HOW many of you reading this column, I wonder, remember the lead-up to the war in Iraq in 2003? It was a time full of tough talk by certain politicians, manipulation of intelligence and frankly downright lies all aimed at taking us into a conflict that was always avoidable.

Most of us casting our minds back to that time think of Tony Blair and George W Bush as the central villains of the piece, but there were other players even more hawkish in their drive to take us to war.

As we now well know it was a conflict that had very little, if anything, to do with the 9/11 attacks on the US and everything to do with the arrogance and self-importance of certain men we now recognise as neoconservatives – neocons.

These were men who cared only for spreading their vision of a new world order even if it meant at the expense of countless lives.

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Chief among them were US Vice-President Dick Cheney, Deputy Defence Secretary Paul Wolfowitz and, of course, the then mere US Undersecretary of State – a certain John Bolton.

It’s said that when Bolton moved into his office, down the hall from US President Donald Trump to become his current National Security Advisor, one of the first things he did was hang a framed copy of Trump’s executive order nullifying the US’s nuclear agreement with Iran.

Even before that moment Bolton had been unrelenting in his determination to precipitate a conflict with Iran in much the same way that he did all those years ago against Iraq.

Only last February, on the 40th anniversary of the Iranian revolution, Bolton posted a video on social media warning the country’s ayatollahs: “I don’t think you’ll have many more anniversaries to enjoy.”

This past week, even though the world, it seems, has barely noticed, Bolton appears to be trying to make good on his threat in bringing all-out war with Iran ever closer. Preoccupied as some people and certain media appear to be with royal babies right now, it seems to have escaped their notice that the US has moved on to a war footing.

The very latest escalation in Bolton’s instigation of a war with Iran came in the statement he issued earlier this week.

“In response to a number of troubling and escalatory indications and warnings, the United States is deploying the USS Abraham Lincoln Carrier Strike Group and a bomber task force to the US Central Command region to send a clear and unmistakable message to the Iranian regime that any attack on United States interests or on those of our allies will be met with unrelenting force,” Bolton said.

For an aircraft carrier to be deployed to the region is not in itself unusual, but the language used in Bolton’s statement suggests Washington is seeking to ramp up pressure on Iran to counter what the White House perceives to be a potential threat.

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While it’s probably pointless to try and get inside the war-mongering mind of Bolton to figure out why he wants a war with Iran, it’s worth remembering that to this day this is a man who contends that the 2003 war against Iraq was a good thing.

While Trump might be more reluctant to be drawn into a Middle East war than George W Bush was back in 2003, the worrying thing is that the president’s Iran policy appears to have fallen into the hands of Bolton and his comrade-in-arms Secretary of State Mike Pompeo.

It was Bolton, not the president or acting Secretary of Defence Patrick Shanahan, who this week spoke for the administration when announcing the deployment of warships and bombers to the region around Iran.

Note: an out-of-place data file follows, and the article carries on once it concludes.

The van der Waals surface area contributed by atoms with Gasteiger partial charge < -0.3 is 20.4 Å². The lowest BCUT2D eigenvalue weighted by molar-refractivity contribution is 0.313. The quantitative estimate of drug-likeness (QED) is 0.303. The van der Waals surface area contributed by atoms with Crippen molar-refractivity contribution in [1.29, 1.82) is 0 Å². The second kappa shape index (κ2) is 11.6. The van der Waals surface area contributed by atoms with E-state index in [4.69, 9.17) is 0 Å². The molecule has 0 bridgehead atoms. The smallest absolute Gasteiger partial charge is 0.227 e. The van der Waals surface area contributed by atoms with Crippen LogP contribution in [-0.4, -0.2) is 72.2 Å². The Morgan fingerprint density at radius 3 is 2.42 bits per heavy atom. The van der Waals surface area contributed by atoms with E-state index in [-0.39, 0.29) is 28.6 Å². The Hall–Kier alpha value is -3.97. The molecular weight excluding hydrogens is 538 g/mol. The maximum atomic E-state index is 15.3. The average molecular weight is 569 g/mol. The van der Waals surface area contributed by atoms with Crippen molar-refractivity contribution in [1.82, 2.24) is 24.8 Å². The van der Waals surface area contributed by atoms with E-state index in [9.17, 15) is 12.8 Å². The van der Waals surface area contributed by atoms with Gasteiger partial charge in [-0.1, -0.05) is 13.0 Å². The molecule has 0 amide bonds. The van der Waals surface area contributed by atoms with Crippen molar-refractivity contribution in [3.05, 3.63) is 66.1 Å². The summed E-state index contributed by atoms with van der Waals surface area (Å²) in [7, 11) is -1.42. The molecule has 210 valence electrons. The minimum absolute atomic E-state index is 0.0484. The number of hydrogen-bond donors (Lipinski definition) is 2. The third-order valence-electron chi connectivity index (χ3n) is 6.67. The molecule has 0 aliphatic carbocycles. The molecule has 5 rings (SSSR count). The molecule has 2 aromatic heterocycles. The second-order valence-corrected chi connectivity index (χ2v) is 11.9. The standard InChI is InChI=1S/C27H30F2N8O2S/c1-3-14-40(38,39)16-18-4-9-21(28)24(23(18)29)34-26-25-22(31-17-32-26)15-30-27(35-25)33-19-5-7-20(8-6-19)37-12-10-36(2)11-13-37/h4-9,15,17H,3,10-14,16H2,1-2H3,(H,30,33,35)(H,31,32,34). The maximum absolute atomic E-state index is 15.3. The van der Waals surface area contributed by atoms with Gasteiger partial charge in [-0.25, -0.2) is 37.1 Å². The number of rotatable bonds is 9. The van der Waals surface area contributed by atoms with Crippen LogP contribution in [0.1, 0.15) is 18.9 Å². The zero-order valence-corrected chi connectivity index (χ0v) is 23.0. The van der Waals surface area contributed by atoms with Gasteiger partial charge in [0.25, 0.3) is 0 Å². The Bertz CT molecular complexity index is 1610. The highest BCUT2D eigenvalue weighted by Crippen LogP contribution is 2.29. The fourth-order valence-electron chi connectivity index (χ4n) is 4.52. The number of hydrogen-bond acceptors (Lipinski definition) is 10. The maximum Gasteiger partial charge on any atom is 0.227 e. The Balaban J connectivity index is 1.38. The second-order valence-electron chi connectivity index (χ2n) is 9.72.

That both Bolton and Pompeo seem to be in a position to accomplish whatever mayhem they choose should be a major cause for concern. Bolton himself has reportedly already caused much of the usual policy-making machinery around the White House to be bypassed.

The National: US Secretary of State Mike PompeoUS Secretary of State Mike Pompeo

This in itself is eerily reminiscent of those days leading up to the Iraq war when no policy process ever really examined whether launching that war was a sound move.

Back then Bolton was a driving force pushing towards open conflict, insisting on access to raw intelligence data before it had been evaluated, and it was he who also insisted that it confirmed Saddam Hussein’s regime to have weapons of mass destruction, something we now know was patently untrue.

Today Bolton likewise seems hell bent on provoking Iran, a country far more formidable militarily than Iraq was back in 2003. Let’s not forget it was a certain “incident” in the Gulf of Tonkin that led to the US engaging directly in the Vietnam War.

It would only take something similar in the Strait of Hormuz in the Persian Gulf to lead to a similar showdown with Iran.

As for all this sabre-rattling, the crucial question now is whether Bolton’s efforts to put the squeeze on Iran will force Tehran to retreat or embolden the hardliners within the regime who themselves might be only to willing to escalate the confrontation. Either way the signs are far from good.

As two US Democratic senators, Tom Udall and Dick Durbin, wrote in the Washington Post earlier this week: “Sixteen years after the US invasion of Iraq, we are again barreling toward another unnecessary conflict in the Middle East based on faulty and misleading logic.”

Looking back on the colossal blunder that the Iraq War was and the terrible human cost it continues to exact to this day, one could be forgiven for thinking that the neocons and their pernicious foreign policy would now be consigned to a footnote in America’s history.

Today’s leaders, you might imagine, would be all too aware of the errors and dangers of the neocon approach. Terrifyingly, as John Bolton is now showing, nothing could be further from the truth.